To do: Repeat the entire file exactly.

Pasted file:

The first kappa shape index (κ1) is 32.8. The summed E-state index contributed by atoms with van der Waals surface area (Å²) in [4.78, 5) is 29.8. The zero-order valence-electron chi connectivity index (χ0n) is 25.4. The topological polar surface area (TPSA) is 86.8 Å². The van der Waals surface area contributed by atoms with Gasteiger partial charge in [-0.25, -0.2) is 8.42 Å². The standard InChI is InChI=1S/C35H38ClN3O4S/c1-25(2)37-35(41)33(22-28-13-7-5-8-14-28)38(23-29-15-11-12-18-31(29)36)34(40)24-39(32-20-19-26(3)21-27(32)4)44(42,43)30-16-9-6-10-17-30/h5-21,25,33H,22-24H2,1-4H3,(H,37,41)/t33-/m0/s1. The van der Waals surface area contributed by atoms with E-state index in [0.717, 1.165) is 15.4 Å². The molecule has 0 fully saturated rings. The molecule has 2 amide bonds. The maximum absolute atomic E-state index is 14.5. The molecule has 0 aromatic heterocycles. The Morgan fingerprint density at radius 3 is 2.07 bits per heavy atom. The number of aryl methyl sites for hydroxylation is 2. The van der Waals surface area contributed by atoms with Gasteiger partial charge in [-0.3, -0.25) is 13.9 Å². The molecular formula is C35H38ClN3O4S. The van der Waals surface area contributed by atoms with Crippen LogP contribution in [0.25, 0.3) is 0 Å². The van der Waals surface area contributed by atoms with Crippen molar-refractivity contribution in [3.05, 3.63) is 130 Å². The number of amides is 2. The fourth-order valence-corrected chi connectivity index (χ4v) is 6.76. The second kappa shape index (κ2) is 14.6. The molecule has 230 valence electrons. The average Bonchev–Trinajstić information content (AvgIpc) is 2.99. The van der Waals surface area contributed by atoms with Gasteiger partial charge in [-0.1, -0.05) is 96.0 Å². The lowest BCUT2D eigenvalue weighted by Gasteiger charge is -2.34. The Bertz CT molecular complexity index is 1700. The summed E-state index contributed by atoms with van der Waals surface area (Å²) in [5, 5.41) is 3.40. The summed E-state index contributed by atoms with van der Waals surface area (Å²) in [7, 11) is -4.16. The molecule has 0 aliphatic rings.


The first kappa shape index (κ1) is 32.8. The summed E-state index contributed by atoms with van der Waals surface area (Å²) in [4.78, 5) is 29.8. The zero-order valence-electron chi connectivity index (χ0n) is 25.4. The topological polar surface area (TPSA) is 86.8 Å². The van der Waals surface area contributed by atoms with Gasteiger partial charge in [-0.25, -0.2) is 8.42 Å². The standard InChI is InChI=1S/C35H38ClN3O4S/c1-25(2)37-35(41)33(22-28-13-7-5-8-14-28)38(23-29-15-11-12-18-31(29)36)34(40)24-39(32-20-19-26(3)21-27(32)4)44(42,43)30-16-9-6-10-17-30/h5-21,25,33H,22-24H2,1-4H3,(H,37,41)/t33-/m0/s1. The van der Waals surface area contributed by atoms with E-state index in [0.717, 1.165) is 15.4 Å². The molecule has 0 fully saturated rings. The molecule has 2 amide bonds. The maximum absolute atomic E-state index is 14.5. The molecule has 0 aromatic heterocycles. The Morgan fingerprint density at radius 3 is 2.07 bits per heavy atom. The number of aryl methyl sites for hydroxylation is 2. The van der Waals surface area contributed by atoms with Gasteiger partial charge in [-0.3, -0.25) is 13.9 Å². The molecular formula is C35H38ClN3O4S. The van der Waals surface area contributed by atoms with Crippen LogP contribution in [0.25, 0.3) is 0 Å². The van der Waals surface area contributed by atoms with Crippen molar-refractivity contribution in [3.05, 3.63) is 130 Å². The number of amides is 2. The fourth-order valence-corrected chi connectivity index (χ4v) is 6.76. The second kappa shape index (κ2) is 14.6. The molecule has 230 valence electrons. The average Bonchev–Trinajstić information content (AvgIpc) is 2.99. The van der Waals surface area contributed by atoms with Gasteiger partial charge in [-0.1, -0.05) is 96.0 Å². The lowest BCUT2D eigenvalue weighted by Gasteiger charge is -2.34. The Bertz CT molecular complexity index is 1700. The summed E-state index contributed by atoms with van der Waals surface area (Å²) in [5, 5.41) is 3.40. The summed E-state index contributed by atoms with van der Waals surface area (Å²) in [7, 11) is -4.16. The molecule has 0 aliphatic rings.